By on March 5, 2020

UAW

Federal authorities have charged former United Auto Workers President Gary Jones with embezzling more than $1 million of union funds.

It’s the latest round of charges and the highest-profile target thus far in the ongoing investigation into corruption among the union’s upper ranks. A criminal information reveals Jones, who resigned as president last November, plans to plead guilty and cooperate with federal investigators.

Three of Jones’ former aides, all of whom were swept up in the corruption probe, provided assistance that led to today’s charges. The former UAW boss was one of several top execs who prosecutors say diverted union funds towards lavish living and toys.

Investigators turned up the heat on Jones early, but it was last year’s criminal proceedings against his former top aide, Edward Robinson, that brought Jones’ tenure to an end. Media reports named the UAW president as one of Robinson’s accomplices, conspiring to divert funds earmarked for workers towards trips, expensive villas, golf equipment, and high-end booze. In court records, Jones was listed as “UAW Official A.”

Authorities raided his home in August. Prosecutors claim the embezzlement took place from 2010 to last September; Jones was elected president in June of 2018.

“All UAW members including the UAW leadership are and should be angry about the charges of former UAW member Gary Jones and his alleged actions,” the union said in a statement. “This is a violation of trust, a violation of the sacred management of union dues, and goes against everything we believe in as a Union. Jones and all who betrayed the trust of our union should be held accountable to the fullest extent of the law, with no exceptions.”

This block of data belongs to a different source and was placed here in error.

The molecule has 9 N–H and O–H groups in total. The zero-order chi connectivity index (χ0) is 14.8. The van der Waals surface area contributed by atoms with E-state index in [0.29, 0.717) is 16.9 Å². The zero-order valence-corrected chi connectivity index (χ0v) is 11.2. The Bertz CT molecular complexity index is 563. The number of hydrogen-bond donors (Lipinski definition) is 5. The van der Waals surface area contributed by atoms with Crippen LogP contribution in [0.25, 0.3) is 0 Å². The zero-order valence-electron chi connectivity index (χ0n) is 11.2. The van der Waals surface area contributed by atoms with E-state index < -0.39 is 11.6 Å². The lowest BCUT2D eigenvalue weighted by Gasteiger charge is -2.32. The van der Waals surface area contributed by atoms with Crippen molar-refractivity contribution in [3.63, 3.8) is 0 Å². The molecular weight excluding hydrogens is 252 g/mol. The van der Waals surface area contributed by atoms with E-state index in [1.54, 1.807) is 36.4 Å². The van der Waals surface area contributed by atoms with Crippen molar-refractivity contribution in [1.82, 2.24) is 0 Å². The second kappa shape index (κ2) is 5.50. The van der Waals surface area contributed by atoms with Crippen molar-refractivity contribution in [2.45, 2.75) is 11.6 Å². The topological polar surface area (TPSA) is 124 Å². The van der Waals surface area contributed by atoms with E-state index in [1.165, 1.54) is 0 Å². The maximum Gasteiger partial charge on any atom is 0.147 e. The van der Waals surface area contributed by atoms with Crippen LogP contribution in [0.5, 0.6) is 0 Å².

The union’s decision to refer to a former president, one who resigned less than 4 months ago, a “member” is notable.

The long-running probe into bribery, money laundering, and embezzlement at the UAW and its Detroit Three partners has thus far convicted 13 people — three of them Fiat Chrysler officials, 10 of them UAW members. It’s not expected to end there. Jones’ predecessor, Dennis Williams, is also on the hot seat, and Jones’ cooperation could be what the feds need to pin charges on him. Williams also saw his home raided last year.

Court documents lists four unnamed co-conspirators in the Jones case.

As all of this dirt swirls in the public eye, current UAW boss Rory Gamble has vowed to root out corruption in the hopes of preventing a federal takeover of the union. Late last year, he released a comprehensive plan to encourage whistleblowing and financial transparency.

Gamble himself has come under the microscope of federal investigators, though he denies any involvement in shady financial dealings.

[Source: The Detroit News] [Image: UAW]

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